The Questions I am Asking Myself Regarding this Literature
Is there any connection between this modern fiction and the other genres that Sephardim have used? For example, traditional kinot about the Shoah that we find in Tunisia or Morocco in Judeo-Arabic, or memoirs written and sometimes published by survivors, especially from Greece, or narrative poems such as those of Bouena Sarfatty describing what she saw in Salonika? A tentative response to the above is that the genres in languages that ceased to be used, such as Judeo-Arabic, probably had almost no influence on novelists, who usually have a Western-style education and are attuned to Western genres. Bouena's Ladino poems, though, are extremely realistic, even though they use traditional genres. It is likely that we can learn history from them and there may be some incidents that she describes for which we can find parallel descriptions in the Greek memoirs and perhaps in Ben-Rubi's novel. Thus, we may be able to link the traditional epic poem with a modern novel. Clarisse Nicoïdski's surrealistic poems can be connected with her child's eye portrayal of the fear of those in hiding from the Nazis, childhood fears magnified by her ignorance and misunderstanding of the Nazis. The mother's curses can be linked to Bouena's poems, as the latter has made a collection of four hundred curses. One can look at each novelist individually and consider possible links.
What links these writers as Sephardim, or Sephardim and Mizrahim, and how is it reflected in their work, making it worthwhile to discuss them as a separate category or categories? Is there something they all have in common? A tentative answer is that though their communities, and they themselves as Jews, all felt threatened by the Holocaust, the extent that they suffered was very different, besides the fact that they dealt with it in different ways and differing literary techniques. I think this very variety is interesting and instructive, and studying the literature in a comparative way helps us better appreciate how the Holocaust affected Sephardim as a whole.
Does literature that may have a popular appeal, for example Ben-Rubi's novel, or the novels of Patrick Modiano, betray the memory of the Holocaust by mixing some sort of aesthetic pleasure, or at least appreciation of a well-executed technique, with a recounting of the horrors? One could ask the same question for all of the Holocaust-based fiction and cinema of recent years. I suggest that at this distance in time, we are transitioning into a phase where memory may be merging into imagination, and novelists therefore do have a role in educating about the Holocaust. My conclusions, for now, are tentative.
1. Judith Roumani is the editor of Sephardic Horizons. This paper is based on a presentation delivered on Jan 29, 2014, at the United States Holocaust Memorial Museum. This article was made possible (in part) by funds granted to the author through a Sosland Family Fellowship at the Center for Advanced Holocaust Studies, United States Holocaust Memorial Museum. The statements made and views expressed, however, are solely the responsibility of the author. I am grateful for support, assistance and input from both staff and research fellows at USHMM.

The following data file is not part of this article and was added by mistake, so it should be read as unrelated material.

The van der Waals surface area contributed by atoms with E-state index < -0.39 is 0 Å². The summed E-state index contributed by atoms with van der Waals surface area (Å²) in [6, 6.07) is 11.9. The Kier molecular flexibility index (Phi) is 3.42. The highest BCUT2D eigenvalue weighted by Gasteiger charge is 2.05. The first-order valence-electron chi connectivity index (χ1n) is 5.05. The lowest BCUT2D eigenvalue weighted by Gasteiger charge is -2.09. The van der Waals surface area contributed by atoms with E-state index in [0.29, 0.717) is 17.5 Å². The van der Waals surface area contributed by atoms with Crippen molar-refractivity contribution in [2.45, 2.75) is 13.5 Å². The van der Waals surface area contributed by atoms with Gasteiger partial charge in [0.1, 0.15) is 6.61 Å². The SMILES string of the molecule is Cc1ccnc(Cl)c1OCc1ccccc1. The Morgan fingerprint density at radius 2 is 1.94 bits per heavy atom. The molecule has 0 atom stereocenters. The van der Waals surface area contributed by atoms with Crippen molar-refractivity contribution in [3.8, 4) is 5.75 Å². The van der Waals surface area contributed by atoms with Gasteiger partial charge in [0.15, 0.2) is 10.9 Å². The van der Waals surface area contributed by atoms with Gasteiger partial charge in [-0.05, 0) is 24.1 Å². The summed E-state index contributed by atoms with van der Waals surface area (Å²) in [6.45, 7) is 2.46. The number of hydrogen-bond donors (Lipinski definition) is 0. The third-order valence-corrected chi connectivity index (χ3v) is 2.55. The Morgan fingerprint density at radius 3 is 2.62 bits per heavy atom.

2. For further clarification, see Rachel Amado Bortnick, "Shoa deskonosida," in Sephardic Horizons 3,1: Spring 2013
Ben-Rubi, Itzchak. El Secreto del mudo [The Mute One's Secret]. Tel Aviv: Lidor, 1953.
Ben-Rubi, Itzchak. Le Muet d'Auschwitz [The Mute Man of Auschwitz]. Trans. André Chédel. Paris: LaPensée universelle, 1973.
Jabès, Edmond. Le Livre des questions [The Book of Questions]. Paris, Gallimard,1963-1973. Translated by Rosemarie Waldrop. Middletown, Conn: Wesleyan, 1976, 1983.
Kattan, Naïm. Adieu Babylone [Farewell Babylon]. Paris: Julliard, 1975. Translated by Sheila Fischman, 1976. Boston: Godine, 2007.
Levy, Isaac Jack. And the World Stood Silent : Sephardic Poetry of the Holocaust. Urbana: University of Illinois Press, 1989, 1999.
Melammed, Renée Levine. An Ode to Salonika: The Ladino Verses of Bouena Sarfatty. Bloomington: Indiana University Press, 2013.
Memmi, Albert. La Statue de sel. Paris: Corrêa, 1953.
Memmi, Albert. The Pillar of Salt. Trans. Edouard Roditi. 1955. Boston: Beacon Press, 1992.
Modiano, Patrick. La Place de l'Etoile. Paris: Gallimard,1968 ; 1975.
Modiano, Patrick. La Rue des Boutiques Obscures. Paris : Gallimard, 1978.
Modiano Patrick. Missing Person. Translated by Daniel Weissbort. Boston : Godine, 2005.
Nemirovsky, Irène. Suite française. Paris : Denoel, 2004.
Nicoïdski, Clarisse. Couvre-feux [Curfew]. Paris : Ramsay, 1981.
Refael, Shmuel. Un Grito en el silencio: la poesía sobre el Holocausto en lengua sefardí :estudio y antología. Barcelona : Tirocinio, 2008.
Rosen, Alan, ed. Literature of the Holocaust. Cambridge: Cambridge University Press, 2013
Roskies, David and Naomi Diamant. Holocaust Literature: A History and Guide. Waltham, Mass: Brandeis University Press, 2012.
Sephiha, Haim Vidal. L'Agonie des judéo-espagnols [The Agony of the Judeo-Spanish People].Paris: Editions Entente, 1977, 1991.
Sephiha, Haim Vidal. Du Miel au fiel: contes judéo-espagnols [From Honey to Faith: Judeo-Spanish Stories].Illustrations H. Goldenberg. Paris: Editions Bibliophane, 1992.